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City of Fear


City of Fear

It is probably premature to say this on the strength of just two books, but I’ll lay it out anyway: Larry Enmon is the heir apparent to the mantle of the late Ed McBain. Enmon’s Rob Soliz and Frank Pierce novels have much in common with McBain’s classic and heretofore never-matched 87th Precinct series. Both are set in large, complicated cities; both feature an ensemble cast with a main character (or two) shouldering their way to the forefront; and both present straightforward mysteries that drive the story ever forward without excessive complication or self-awareness. Of course, it takes more than those elements to make a great story, and Enmon, page by page, quietly but effectively mixes the mortar that holds those bricks together. The result is an absolute joy to read.

CITY OF FEAR fulfills and exceeds the promise of THE BURIAL PLACE, which kicked off the series. Rob and Frank are paired-up Dallas detectives who are a study in quiet opposites. Rob is somewhat of a minimalist professionally, while Frank’s obsessive-compulsive nature essentially puts him on the job 24/7. Rob is a devoted husband to a fault, while Frank is an honorable rake, using his occupation, good looks and acquired skills as methods to lure and bed every attractive lady within the Dallas metropolitan area.

"Larry Enmon is the heir apparent to the mantle of the late Ed McBain.... CITY OF FEAR is perfectly balanced between characters and plots with a compulsive narrative that demands to be read in one sitting."

As the book opens, Rob and Frank are on a stakeout that ends in the death of notorious Dallas drug kingpin Ricardo Salazar. Frank saw a red-haired woman enter Rob’s residence just before his death. When the police arrive, she is no longer on the premises, but Salazar is singing in the choir invisible, dead as the apparent result of a mysterious powder that covers him and accompanied by what appears to be a voodoo doll. Almost by happenstance, Frank discovers the identity of the woman, a local college professor named Alma Hawkins, who is well-versed in the arcane arts. Frank shares his suspicions with Rob but does not report Hawkins, in part because he quickly falls under her sway.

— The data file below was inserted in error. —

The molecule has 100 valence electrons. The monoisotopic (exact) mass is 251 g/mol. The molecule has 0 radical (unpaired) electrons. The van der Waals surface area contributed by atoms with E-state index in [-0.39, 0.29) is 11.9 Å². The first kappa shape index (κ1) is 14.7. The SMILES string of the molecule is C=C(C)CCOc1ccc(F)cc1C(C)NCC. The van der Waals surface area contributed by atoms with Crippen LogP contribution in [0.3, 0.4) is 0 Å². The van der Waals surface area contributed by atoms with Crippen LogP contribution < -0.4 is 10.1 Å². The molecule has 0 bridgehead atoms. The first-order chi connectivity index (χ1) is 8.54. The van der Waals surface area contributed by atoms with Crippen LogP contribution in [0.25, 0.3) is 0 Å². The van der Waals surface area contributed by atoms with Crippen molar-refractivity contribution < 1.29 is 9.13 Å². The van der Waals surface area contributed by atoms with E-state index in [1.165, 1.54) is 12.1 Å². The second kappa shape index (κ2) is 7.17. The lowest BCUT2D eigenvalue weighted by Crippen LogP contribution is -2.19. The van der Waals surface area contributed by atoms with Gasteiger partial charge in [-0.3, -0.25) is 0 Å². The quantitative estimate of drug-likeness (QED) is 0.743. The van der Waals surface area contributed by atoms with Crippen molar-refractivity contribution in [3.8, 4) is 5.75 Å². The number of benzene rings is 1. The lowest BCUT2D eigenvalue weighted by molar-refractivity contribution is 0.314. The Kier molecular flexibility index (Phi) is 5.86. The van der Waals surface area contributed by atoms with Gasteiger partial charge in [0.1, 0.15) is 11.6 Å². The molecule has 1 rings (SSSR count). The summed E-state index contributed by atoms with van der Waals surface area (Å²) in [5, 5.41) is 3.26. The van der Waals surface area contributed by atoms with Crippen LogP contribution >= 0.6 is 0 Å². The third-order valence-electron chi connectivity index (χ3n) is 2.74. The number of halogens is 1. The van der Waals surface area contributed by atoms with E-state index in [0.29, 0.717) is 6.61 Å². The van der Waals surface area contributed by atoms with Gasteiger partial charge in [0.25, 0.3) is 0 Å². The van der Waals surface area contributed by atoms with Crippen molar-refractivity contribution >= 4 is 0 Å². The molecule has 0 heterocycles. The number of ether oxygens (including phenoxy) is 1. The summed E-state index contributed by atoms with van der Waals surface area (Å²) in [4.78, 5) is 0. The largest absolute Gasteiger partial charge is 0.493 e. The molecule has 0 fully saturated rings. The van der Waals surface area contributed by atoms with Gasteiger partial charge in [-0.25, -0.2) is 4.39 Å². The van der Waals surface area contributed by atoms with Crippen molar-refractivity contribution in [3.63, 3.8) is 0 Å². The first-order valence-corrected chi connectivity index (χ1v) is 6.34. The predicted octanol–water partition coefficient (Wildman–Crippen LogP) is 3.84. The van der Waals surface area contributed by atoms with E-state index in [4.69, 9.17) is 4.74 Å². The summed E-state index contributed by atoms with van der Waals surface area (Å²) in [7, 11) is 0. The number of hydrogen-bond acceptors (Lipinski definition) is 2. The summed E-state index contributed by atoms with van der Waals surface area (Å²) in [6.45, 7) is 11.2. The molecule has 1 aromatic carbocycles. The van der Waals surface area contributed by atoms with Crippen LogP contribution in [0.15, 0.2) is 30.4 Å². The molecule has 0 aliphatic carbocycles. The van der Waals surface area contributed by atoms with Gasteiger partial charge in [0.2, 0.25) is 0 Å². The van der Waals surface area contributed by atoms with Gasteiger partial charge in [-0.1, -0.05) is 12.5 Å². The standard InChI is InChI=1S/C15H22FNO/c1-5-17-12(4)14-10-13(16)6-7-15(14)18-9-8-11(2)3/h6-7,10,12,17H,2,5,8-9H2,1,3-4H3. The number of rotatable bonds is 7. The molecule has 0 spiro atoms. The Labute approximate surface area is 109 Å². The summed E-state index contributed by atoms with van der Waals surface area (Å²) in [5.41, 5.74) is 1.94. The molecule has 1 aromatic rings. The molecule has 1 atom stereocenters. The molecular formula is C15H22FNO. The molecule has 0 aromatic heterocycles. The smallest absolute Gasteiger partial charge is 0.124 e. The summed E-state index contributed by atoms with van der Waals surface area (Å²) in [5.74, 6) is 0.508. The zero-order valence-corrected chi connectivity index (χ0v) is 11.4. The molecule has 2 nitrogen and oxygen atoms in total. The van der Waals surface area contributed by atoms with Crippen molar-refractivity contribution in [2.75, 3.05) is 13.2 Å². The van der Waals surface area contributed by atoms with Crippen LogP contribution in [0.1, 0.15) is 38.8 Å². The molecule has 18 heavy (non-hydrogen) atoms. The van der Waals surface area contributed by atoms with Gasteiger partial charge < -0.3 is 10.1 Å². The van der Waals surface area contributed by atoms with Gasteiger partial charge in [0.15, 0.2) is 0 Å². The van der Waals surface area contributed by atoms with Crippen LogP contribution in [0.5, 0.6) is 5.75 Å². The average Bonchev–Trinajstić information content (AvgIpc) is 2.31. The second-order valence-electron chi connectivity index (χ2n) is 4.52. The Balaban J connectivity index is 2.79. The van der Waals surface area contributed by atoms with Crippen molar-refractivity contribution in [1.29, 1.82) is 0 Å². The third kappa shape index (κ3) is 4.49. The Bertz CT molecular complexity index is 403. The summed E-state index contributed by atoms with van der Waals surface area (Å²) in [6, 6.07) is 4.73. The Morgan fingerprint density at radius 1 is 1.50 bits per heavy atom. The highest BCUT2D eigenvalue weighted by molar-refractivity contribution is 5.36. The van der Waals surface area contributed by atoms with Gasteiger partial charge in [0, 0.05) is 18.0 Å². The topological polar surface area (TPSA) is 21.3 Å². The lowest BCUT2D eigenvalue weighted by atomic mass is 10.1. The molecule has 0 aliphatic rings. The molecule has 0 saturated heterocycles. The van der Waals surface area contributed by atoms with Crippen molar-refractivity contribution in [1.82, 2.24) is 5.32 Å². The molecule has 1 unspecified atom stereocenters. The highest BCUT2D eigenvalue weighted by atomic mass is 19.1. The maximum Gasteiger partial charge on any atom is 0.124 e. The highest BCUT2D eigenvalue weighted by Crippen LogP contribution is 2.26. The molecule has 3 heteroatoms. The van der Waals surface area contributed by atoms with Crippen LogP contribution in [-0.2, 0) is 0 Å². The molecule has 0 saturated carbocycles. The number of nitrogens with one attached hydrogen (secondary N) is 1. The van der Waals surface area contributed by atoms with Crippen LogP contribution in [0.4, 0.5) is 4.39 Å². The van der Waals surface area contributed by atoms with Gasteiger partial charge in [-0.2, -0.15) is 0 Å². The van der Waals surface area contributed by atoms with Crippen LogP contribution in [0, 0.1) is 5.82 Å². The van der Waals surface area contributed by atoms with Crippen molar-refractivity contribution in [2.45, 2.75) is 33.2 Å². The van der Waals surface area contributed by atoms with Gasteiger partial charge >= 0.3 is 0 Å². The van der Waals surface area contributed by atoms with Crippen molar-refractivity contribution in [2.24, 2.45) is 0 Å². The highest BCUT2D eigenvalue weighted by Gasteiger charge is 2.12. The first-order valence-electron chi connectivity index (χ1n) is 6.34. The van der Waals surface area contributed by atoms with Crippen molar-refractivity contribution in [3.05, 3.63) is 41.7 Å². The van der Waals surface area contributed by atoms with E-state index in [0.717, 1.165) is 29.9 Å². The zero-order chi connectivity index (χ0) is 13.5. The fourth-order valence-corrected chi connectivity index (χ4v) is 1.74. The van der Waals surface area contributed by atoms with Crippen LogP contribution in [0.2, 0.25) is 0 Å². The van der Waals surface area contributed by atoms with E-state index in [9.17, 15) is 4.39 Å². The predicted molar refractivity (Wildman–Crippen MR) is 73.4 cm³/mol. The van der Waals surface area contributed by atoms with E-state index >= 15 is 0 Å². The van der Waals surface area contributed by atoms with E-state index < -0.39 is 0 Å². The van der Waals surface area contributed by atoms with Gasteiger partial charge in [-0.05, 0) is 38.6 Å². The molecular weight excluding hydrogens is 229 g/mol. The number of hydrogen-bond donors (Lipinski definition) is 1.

Meanwhile, Salazar’s passing and the rumors surrounding it set off a chain reaction of events that ripple from Dallas to Chicago and New York. Concerned that the death of Salazar is the result of encroachment on his territory, a New York crime family boss sends a deadly hitwoman named Jesse Wilcox to Dallas to take out crime lord Antoine Levern, who has the most to gain from Salazar’s death, and his associates.

The shootings spark a wave of fear throughout Dallas, with pressure being put on Rob and Frank to find the culprit and end the bloodbath on the streets. Frank is troubled by the theory that the person who murdered Salazar and is killing Levern’s henchmen are one and the same. A bit of luck and some excellent police work resolve matters, or at least some of them. However, not every question has an answer as the conclusion demonstrates.

Enmon is terrific. CITY OF FEAR is perfectly balanced between characters and plots with a compulsive narrative that demands to be read in one sitting. I’m hoping for more --- lots more --- of Rob Soliz and Frank Pierce in the future.

Reviewed by Joe Hartlaub on June 28, 2019

City of Fear
by Larry Enmon

  • Publication Date: June 11, 2019
  • Genres: Fiction, Mystery, Suspense, Thriller
  • Hardcover: 304 pages
  • Publisher: Crooked Lane Books
  • ISBN-10: 1643850318
  • ISBN-13: 9781643850313